Merchant’s inclusion of this rich, gender-related material was informed by a decade of identity politics, the rise of a bolder and more separatist feminism, and the disciplinary standing of social history after the crises of the Sixties and Seventies. When Merchant spoke of “history from the ground up,” she was of course alluding to the “bottom up” perspective of social history, which then held the moral high ground within the field.
What may not have been as clear at the time of publication was how The Death of Nature was one of several variations on a broader post-Sixties theme. It was a theme in which communal-Gaia-woman was set off against rational-Promethean-man, within a consciousness of environmental deterioration. Richard Tarnas’s survey, The Passion of the Western Mind (1991), ends on something of that note. Beginning in the late 1980s, SUNY Press devoted a whole series to Constructive Modern Thought, under the editorship of David Ray Griffin, and many of the writers in that series play a similar tune. Looking back, it appears that The Death of Nature was one of the works that initiated a period when eco-feminist theory offered the best hope for a humane and fruitful postmodernism.
That hope has not completely evaporated. Who can argue that the earth’s atmosphere would not now be so pumped full of carbon particles had the earth continued to be honored as a living Mother, rather than being penetrated and probed? The extractive industries and their financiers have been the big winners of modernization, the biggest shapers of the way we now live. To see the world as alive again would likely mean also to re-gender it, to restore its “female soul.” Calling for this sort of restoration, however, would be to traffic in a feminine essentialism which Merchant soundly rejects. “I am not asking about unchanging essences,” she assures in her 1990 preface. Her concern is with “social change” and “changing constructions of nature” (xvi). The point is under-argued, but her insistence remains with the premise that the human perception of reality is a construct, socio-economically situated. That stance must dismiss any creeping essentialism.
Now I come to matters in The Death of Nature that remain most live to me. Reality is a human construct, and as such, it can be re-constructed. That’s the basic premise, is it not? If accepted, it can undermine prevailing constructions, ones that make the natural world, women, people of color, and the poor objects of exploitation. If accepted, it can make way for new constructions that support the sustainability and egalitarianism that we prize. We can stop employing the machine metaphor and construct a new one. We have that in our power. This way of thinking challenges the mechanistic philosophy’s new form of order, as Merchant explained it. It does not challenge, however, the mechanistic philosophy’s new form of power. The idea that power is “derived from active and immediate intervention in a secularized world” is not undermined, but rather, reinforced.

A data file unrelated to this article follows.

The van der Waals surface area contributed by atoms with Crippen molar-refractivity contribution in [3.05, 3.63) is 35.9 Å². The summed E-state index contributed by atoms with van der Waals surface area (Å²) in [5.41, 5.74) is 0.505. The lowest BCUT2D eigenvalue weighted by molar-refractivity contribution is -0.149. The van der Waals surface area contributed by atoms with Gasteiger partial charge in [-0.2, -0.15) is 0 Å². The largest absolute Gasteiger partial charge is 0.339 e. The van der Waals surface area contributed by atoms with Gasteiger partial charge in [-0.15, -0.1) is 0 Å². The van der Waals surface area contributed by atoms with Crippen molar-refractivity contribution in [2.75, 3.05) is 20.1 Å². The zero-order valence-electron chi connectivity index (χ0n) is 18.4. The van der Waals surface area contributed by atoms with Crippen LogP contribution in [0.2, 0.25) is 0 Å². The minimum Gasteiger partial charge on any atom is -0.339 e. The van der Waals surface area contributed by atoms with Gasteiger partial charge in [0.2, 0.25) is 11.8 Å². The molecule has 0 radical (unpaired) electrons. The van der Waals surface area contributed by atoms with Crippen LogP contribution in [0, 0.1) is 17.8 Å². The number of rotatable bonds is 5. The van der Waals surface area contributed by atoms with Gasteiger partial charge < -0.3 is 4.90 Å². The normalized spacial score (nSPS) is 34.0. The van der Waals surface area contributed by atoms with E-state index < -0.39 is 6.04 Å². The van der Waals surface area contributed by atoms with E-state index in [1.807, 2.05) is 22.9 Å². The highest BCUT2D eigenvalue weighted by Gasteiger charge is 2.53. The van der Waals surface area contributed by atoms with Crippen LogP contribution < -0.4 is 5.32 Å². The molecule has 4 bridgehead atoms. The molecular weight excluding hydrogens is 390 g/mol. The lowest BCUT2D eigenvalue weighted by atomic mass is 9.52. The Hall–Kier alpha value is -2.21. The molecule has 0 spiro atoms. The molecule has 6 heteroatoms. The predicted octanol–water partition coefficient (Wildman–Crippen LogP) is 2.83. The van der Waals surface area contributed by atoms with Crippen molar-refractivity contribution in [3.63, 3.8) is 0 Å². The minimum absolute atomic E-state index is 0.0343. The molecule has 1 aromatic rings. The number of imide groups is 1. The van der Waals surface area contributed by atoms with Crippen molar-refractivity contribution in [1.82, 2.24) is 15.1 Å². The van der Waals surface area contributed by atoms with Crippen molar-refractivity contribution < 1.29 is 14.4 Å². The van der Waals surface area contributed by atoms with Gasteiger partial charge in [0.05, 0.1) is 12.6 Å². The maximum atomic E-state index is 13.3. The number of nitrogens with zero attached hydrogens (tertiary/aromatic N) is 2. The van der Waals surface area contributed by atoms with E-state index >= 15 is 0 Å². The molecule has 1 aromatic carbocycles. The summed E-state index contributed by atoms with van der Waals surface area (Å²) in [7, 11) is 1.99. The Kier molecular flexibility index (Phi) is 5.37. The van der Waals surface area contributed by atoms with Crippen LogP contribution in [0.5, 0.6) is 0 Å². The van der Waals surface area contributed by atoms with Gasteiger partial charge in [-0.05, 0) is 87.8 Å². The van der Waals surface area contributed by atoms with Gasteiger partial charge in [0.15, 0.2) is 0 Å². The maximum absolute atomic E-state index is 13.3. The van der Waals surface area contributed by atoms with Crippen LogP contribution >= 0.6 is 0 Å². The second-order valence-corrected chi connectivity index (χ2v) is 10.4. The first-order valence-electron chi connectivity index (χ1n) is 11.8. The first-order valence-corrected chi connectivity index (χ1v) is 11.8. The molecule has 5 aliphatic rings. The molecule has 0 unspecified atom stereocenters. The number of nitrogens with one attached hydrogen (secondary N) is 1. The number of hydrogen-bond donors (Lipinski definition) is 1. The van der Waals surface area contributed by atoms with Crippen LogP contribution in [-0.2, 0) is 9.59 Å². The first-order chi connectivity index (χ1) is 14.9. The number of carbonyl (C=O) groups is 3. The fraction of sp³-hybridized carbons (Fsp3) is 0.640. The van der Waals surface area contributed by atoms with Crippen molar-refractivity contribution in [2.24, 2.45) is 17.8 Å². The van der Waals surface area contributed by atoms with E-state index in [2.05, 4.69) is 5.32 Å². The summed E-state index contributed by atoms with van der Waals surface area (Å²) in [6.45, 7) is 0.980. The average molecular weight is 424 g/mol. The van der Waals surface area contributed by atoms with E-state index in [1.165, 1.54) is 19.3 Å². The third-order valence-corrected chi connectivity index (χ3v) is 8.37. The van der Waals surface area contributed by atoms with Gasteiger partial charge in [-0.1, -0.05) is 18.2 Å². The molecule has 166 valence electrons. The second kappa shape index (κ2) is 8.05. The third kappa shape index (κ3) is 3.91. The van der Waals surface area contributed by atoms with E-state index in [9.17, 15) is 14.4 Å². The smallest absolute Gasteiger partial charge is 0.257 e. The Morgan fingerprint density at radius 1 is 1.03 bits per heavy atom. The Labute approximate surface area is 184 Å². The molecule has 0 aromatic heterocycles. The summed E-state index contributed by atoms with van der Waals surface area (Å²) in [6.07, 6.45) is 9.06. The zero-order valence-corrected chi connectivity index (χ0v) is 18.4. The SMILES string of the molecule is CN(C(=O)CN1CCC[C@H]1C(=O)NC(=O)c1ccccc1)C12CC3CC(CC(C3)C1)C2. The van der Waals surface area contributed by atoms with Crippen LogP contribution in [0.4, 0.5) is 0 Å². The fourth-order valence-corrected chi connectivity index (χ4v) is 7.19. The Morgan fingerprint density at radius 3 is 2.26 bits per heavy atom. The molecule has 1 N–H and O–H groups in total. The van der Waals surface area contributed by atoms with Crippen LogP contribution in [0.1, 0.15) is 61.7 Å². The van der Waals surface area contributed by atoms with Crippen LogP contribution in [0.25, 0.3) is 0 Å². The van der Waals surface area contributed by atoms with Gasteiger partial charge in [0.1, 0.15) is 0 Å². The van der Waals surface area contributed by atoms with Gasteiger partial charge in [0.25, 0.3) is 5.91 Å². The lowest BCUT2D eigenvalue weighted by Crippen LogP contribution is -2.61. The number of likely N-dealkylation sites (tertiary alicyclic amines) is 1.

If this seems like a dead-end path of inquiry, that’s because any other conception of human power is unimaginable. “As the unifying model for science and society,” Merchant writes, “the machine has permeated and reconstituted human consciousness so totally that today we scarcely question its validity.” It is “our everyday, common sense reality” (193). That was thirty-five years ago. Since then, the amount of heat-trapping carbon in the atmosphere has doubled.
This makes me wonder whether Merchant’s socially-sensitive mode of historical analysis was radical enough. Can we really look at history with from an “earth’s eye view” (42), in the same way we can look from the perspective of women, laboring people, and people of color? Can we grant nature “rights,” in the same way we grant rights to other human beings? Nature may not be an “it,” but it isn’t quite a “thou,” either. To think that way is intuitive, and it speaks clearly to our desire for alternative forms of order. To alternative forms of power it speaks less clearly. The emphasis remains on differentiation, on bodies of interest in “masculine” competition, rather than on undifferentiated (allegedly) feminine unity. For the contemporary mind, the modern creed of human power remains the “active and immediate intervention in a secularized world.” Might such power be surrendered? The notion is barely tolerable. The human “fix,” technological or otherwise, is still the final bulwark against giving up in despair and doing nothing.
Anthony Chaney (PhD, University of Texas at Dallas) is working on a book about Gregory Bateson, his double bind concept, and its connection to ecological thought. He previously wrote a post for us here.